In the IoT, Don’t Forget About the People

We live in the age of the Internet of Things — a constellation of never-ending connections between gadgets, products and devices designed to “talk” to each other and better serve consumers. In light of so much innovation and technological progress, it’s easy to forget that ultimately these products connect back to actual people.

As we’re moving toward a world where the Internet of Things will transform every aspect of our lives, from health to the economy, it’s important for brands to keep a firm grip on how their consumers feel about technology, especially in scenarios where they may have emotional ties to an aspect of behavior becoming digital by design.

Parents, in particular, should be carefully considered as technology pervades routines and behaviors that were once technology-free. Rearing children is an intimate experience — it’s about bonding, articulating nuance and learning to “read” the human behavior of another being in order to serve his or her needs. When it comes to technological advances and parenthood, sensors can’t necessarily replace senses.

Here’s an example from the parenting category. Sproutling, touted as the first “sensing, learning, predicting baby monitor,” is a wearable band for baby that works with a mobile app to send real-time updates to tech-toting parents. The website says, “With just a band that sits around your baby’s ankle, you just know more.” The band includes a smart sensor that reads heart rate, skin temperature, motion and position, which the device then translates into “insights” for the parents: “Aiden is waking up soon. Aiden is fussy. Aiden is operating on a sleep deficit. Aiden may be stressed out because your dinner party is too loud and he can’t sleep,” etc.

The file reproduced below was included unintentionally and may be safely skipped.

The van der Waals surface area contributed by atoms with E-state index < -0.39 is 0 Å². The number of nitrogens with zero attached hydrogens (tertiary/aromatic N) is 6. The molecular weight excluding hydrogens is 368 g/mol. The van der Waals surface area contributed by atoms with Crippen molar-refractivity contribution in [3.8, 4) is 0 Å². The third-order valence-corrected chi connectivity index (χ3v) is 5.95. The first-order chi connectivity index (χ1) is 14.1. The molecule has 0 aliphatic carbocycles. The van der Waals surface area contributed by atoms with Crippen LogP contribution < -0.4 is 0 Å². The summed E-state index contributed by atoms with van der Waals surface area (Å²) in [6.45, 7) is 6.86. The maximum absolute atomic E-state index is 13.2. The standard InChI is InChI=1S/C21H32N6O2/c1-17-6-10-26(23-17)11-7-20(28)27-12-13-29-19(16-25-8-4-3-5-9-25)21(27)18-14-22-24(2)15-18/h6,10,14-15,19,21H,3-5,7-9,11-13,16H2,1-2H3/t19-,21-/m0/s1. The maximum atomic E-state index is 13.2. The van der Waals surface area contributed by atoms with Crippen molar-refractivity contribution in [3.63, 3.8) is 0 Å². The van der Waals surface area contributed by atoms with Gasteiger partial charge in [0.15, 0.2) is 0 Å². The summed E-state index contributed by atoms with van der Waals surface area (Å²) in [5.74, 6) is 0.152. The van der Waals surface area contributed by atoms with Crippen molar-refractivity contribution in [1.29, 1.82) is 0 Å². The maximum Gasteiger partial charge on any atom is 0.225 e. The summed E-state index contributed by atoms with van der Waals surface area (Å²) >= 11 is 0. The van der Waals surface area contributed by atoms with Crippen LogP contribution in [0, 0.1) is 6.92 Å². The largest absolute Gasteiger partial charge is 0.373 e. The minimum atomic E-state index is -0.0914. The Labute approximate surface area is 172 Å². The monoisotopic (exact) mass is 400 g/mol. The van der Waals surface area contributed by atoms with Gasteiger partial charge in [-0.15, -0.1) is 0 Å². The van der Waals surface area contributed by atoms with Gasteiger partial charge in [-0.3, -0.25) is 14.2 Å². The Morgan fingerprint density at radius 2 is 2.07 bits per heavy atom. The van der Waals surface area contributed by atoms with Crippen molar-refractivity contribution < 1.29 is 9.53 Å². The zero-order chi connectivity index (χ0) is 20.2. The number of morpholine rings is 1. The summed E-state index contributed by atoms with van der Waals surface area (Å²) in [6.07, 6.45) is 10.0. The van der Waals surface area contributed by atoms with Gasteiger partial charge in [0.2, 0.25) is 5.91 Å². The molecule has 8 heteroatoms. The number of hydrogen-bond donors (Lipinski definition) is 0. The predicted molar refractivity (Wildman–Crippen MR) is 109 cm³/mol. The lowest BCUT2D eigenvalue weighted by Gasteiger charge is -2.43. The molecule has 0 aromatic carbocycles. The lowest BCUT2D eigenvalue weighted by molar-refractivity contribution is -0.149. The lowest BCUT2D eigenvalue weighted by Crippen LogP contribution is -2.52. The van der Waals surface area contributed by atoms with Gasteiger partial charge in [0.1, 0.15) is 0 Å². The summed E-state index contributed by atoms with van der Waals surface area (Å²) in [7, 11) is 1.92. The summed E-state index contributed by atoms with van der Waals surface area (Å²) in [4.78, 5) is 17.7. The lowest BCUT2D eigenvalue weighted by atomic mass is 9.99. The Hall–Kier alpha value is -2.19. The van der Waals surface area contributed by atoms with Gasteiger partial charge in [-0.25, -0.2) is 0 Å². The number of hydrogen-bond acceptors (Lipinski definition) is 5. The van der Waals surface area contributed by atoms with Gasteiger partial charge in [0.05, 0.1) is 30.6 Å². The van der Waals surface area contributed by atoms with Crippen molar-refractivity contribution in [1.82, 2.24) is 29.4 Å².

Moms in general likely agree that knowing more about their children’s sleep patterns and being able to gauge their mood is a good thing — but Millennial, Gen X and Baby Boomer moms will have very different perspectives on what technology’s role should be in that experience. A brand like Sproutling — reaching out to the mom population at large — should carefully consider how its product might feel to different moms.

By cross-referencing data on technology usage, and taking an informal poll with a few moms from each generation, we can get a sense of how a “connected” device like Sproutling might play with different audiences.

Millennial Moms: Carnivorously Connected

As Digital Natives, Millennials have grown up with technology and are consequently not only comfortable being connected to the world through devices, they’re almost compelled to do so. The BabyCenter 2014 Millennial Mom Report states that 90% of U.S. Millennial moms own a smarthphone, while more than half (53%) own both a smartphone and a tablet, and 31% use those resources for “parenting/baby” apps. Additionally, 77% of Millennial moms report they’d be interested in wearable baby monitors to track movements.

Some of the younger moms I spoke to love the idea of Sproutling because it’s just one more way to decrease the worry factor as a new parent. “Checking the heartbeat would be great,” says one Millennial mom. “I have woken my kids too many times just by going in to check on them.”

Another young mom reported, “I like the idea of having a window into my infant’s well-being if we’re out for the night and leaving her with a sitter. The app can tell me when she’s sleeping and if she’s okay.”

Gen X Moms: Cautiously Connected